“The crest release is a tool needed by those just starting over fences. Even a rider who has a balanced, strong position in 2-point must get used to the feel of the horse as he is jumping, particularly at the canter, with an increased risk of the horse getting to a bad spot. It also lessens the risk of the novice over fences rider to interfere with the horse’s freedom to use his head and neck. The problem comes if the rider continues using the crest release long after they should be moving on to a more advanced release, maintaining contact with the horse’s mouth. Furthermore, today’s instructors should strive to create riders with strong basics and balanced positions that allow the rider to experience the pure joy of following the horse’s mouth and being one with the horse over the fence as opposed to ‘rushing them through’ to get fast results and a rider who must rely on the crest release to get the job done.”
Still Meadow Farm
“In jumping, all riders need to start with their hands somewhere. It is far better to do a crest release and not ruin a good horse’s mouth, and then progress to other releases.”
“I agree with what George Morris advocates … he says the crest release is a very good technique for beginner and intermediate riders, but advanced riders should strive for the automatic release, keeping the line from elbow to hand to horse’s mouth in a straight line. That said, the crest release, if used, should be done properly. The hands move forward, and press the sides of horse’s crest, NOT way up next to the mane, or worse,
floating in the air above the neck!”
-Lou Bowling Steinfort
“I think a crest release is a mouth saver for most horses, and a very good idea for a lot of riders learning their balance. I see far too many riders using the horse’s mouth as a balancing aid just on the flat. The crest release helps the rider learn balance over fences.”
Fat Chance Farm
“The way to follow a horse’s mouth is to follow the neck; the way to follow the neck is to grab the mane; and while the rider slides the hand up the crest to grab some mane, the rein loosens and loops as the horse jumps. This can develop into a non-grabbing crest release as the rider learns how that particular horse uses his neck while jumping.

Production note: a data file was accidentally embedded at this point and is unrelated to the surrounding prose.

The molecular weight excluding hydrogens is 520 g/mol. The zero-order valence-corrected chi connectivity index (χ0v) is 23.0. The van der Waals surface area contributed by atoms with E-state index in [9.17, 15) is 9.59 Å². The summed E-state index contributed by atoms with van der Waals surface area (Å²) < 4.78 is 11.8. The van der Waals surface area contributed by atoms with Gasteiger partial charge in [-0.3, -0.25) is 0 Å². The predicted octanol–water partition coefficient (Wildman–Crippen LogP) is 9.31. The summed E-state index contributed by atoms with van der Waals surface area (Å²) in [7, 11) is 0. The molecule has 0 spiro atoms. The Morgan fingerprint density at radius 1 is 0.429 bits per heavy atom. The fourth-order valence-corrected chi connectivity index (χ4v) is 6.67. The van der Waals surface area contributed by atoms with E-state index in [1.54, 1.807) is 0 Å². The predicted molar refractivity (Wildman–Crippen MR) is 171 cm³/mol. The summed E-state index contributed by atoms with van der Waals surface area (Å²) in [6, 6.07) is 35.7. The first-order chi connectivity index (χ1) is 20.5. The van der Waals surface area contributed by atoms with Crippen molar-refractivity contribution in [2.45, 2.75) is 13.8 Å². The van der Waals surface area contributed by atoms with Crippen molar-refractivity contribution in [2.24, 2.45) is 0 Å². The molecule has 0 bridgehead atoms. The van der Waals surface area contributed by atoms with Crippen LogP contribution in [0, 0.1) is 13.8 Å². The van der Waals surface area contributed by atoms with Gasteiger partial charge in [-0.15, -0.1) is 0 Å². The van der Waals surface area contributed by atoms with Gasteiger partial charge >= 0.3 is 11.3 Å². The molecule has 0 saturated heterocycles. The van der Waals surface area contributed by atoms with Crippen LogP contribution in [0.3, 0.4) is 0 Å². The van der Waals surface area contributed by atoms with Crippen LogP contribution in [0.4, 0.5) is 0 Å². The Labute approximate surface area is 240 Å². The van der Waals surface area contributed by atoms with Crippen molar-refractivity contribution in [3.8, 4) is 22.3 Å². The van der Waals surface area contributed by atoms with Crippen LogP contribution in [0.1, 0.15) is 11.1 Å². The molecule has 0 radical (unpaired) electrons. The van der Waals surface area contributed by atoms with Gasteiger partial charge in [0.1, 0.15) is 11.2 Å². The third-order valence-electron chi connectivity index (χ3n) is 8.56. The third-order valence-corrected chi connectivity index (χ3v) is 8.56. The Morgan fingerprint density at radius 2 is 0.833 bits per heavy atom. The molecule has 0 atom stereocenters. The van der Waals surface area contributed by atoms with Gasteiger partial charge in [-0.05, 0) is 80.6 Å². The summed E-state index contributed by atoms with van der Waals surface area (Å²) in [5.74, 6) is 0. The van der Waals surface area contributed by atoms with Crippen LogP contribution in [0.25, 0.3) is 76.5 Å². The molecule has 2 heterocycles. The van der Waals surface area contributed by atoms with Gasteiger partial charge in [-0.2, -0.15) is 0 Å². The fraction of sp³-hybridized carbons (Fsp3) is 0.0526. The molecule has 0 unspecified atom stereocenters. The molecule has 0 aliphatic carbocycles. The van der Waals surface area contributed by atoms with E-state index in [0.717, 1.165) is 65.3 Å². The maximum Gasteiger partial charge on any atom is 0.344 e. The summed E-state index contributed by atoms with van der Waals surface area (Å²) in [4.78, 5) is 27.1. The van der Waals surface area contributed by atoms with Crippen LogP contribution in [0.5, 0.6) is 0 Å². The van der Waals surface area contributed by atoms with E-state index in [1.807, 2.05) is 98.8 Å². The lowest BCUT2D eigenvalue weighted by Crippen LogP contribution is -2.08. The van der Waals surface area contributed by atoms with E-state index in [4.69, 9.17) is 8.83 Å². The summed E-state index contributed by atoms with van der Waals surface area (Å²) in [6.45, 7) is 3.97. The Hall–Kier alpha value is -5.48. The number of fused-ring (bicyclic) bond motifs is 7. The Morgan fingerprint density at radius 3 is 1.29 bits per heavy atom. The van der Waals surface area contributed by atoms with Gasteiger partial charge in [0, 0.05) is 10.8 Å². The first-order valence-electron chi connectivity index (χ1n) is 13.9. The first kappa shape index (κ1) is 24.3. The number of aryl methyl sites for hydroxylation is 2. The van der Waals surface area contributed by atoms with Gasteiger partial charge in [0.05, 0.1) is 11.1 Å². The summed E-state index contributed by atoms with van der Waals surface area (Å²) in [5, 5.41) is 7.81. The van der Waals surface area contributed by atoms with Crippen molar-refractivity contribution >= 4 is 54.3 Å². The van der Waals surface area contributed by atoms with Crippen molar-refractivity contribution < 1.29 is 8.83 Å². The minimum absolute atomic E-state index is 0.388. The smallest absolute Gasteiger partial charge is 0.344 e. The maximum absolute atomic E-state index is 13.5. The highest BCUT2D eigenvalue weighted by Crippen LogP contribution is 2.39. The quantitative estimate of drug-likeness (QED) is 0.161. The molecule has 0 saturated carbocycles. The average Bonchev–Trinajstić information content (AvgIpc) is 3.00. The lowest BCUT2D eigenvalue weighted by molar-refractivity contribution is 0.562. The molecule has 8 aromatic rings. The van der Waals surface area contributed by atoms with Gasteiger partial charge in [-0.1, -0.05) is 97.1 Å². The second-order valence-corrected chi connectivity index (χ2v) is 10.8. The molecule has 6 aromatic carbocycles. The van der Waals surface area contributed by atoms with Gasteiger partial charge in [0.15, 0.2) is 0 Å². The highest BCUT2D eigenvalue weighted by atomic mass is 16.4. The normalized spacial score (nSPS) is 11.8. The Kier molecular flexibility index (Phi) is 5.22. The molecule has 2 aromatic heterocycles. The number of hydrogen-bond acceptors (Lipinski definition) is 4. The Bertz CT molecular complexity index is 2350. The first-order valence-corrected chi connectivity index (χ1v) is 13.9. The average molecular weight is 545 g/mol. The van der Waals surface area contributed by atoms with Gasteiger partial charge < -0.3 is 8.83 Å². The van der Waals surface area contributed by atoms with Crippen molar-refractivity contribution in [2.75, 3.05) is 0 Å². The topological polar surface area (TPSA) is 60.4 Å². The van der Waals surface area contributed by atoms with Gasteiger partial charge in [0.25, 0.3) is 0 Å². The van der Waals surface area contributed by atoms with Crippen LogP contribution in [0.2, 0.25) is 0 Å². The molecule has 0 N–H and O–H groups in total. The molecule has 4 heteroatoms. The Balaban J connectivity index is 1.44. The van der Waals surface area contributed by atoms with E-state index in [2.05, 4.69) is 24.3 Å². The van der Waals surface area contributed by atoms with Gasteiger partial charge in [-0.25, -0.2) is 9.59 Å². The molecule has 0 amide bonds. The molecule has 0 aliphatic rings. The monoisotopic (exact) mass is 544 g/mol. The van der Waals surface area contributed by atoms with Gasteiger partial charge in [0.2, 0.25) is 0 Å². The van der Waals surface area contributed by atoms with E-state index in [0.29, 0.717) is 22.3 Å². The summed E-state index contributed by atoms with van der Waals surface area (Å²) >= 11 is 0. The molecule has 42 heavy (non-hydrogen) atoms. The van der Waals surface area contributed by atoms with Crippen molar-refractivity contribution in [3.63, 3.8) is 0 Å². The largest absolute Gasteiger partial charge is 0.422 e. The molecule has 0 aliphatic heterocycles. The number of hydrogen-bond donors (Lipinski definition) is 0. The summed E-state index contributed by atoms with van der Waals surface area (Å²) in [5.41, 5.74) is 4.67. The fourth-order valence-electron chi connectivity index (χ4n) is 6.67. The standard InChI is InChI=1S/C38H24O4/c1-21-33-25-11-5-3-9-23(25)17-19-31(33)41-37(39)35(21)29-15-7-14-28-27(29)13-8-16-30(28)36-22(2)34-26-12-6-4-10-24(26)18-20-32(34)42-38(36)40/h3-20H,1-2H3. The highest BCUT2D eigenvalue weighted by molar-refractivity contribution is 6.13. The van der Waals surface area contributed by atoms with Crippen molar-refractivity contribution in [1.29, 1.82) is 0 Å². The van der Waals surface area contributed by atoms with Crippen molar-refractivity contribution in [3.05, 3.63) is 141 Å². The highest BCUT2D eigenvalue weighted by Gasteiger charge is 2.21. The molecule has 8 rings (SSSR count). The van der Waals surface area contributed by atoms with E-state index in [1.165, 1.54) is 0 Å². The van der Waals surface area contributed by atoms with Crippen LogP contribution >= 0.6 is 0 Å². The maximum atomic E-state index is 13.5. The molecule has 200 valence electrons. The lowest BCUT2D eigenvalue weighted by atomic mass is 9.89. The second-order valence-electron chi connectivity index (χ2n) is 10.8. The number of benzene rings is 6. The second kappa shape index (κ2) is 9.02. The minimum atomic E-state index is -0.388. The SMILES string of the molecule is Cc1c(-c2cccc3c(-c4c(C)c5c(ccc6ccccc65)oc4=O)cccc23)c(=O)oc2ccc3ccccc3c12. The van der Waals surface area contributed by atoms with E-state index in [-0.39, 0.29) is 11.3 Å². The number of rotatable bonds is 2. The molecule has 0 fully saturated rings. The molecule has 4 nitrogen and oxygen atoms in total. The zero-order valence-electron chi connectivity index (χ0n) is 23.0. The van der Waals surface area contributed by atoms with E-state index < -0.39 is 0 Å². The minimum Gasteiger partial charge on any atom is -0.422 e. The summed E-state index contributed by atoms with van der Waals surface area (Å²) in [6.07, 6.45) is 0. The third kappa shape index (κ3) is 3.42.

“The horse wants more than anything to NOT get hit in the mouth when he jumps. Then he would like to not get hit in the back. Everyone learning to jump should use the mane/crest as a place to put the hands so they do not interfere. Everyone should use the mane/crest on a new or young horse until they learn how that horse jumps. EVERYONE. When the rider cannot interfere, then they can learn to follow the contact.
“My biggest thing as an instructor is to not unintentionally punish the horse’s mouth because the rider ‘didn’t know’ the horse was going to jump like that. MAKE SURE by using the mane/crest. Remember, we are guests up there on that horse. He didn’t ask to be ridden or jumped; that was the human’s idea. So, as the guest, it is the rider’s job to stay out of the horse’s way so he can do his job. Crutches serve a good purpose until the user can stand on their own.”
“I am viewing this solely from the show hunter aspect. Yes, I think the crest release is a legitimate riding technique. I think the rider should do whatever he or she has to do to get the best jump out of their horse. After all, isn’t that what show hunters are judged on? Style!!!! Nothing makes me happier than to see a horse put in a lovely jump with a big ol’ loop in the reins. As long as the [rider] isn’t detracting from the overall picture (i.e. flapping their arms like a chicken), I don’t care what they have to do to get their horse to jump like Rox Dene.”
“If used correctly, a legitimate riding technique … if not, a crutch.”
“I think too many people make a big deal out of this. A properly executed crest release maintains as good a contact with the horse’s mouth as an automatic. I personally like crest releases, since it reduces the possibility of a slight bobble causing a sudden pull on the horse’s mouth, and I think it is safer – i.e., less [likely] for a horse to suddenly lunge left or right or to hesitate if a rider bobbles, plus, frankly, a quick grab on the mane if there’s a problem. I absolutely cringe when I see kids attempting to do automatics in eventing!”
-Wendy M. Hagan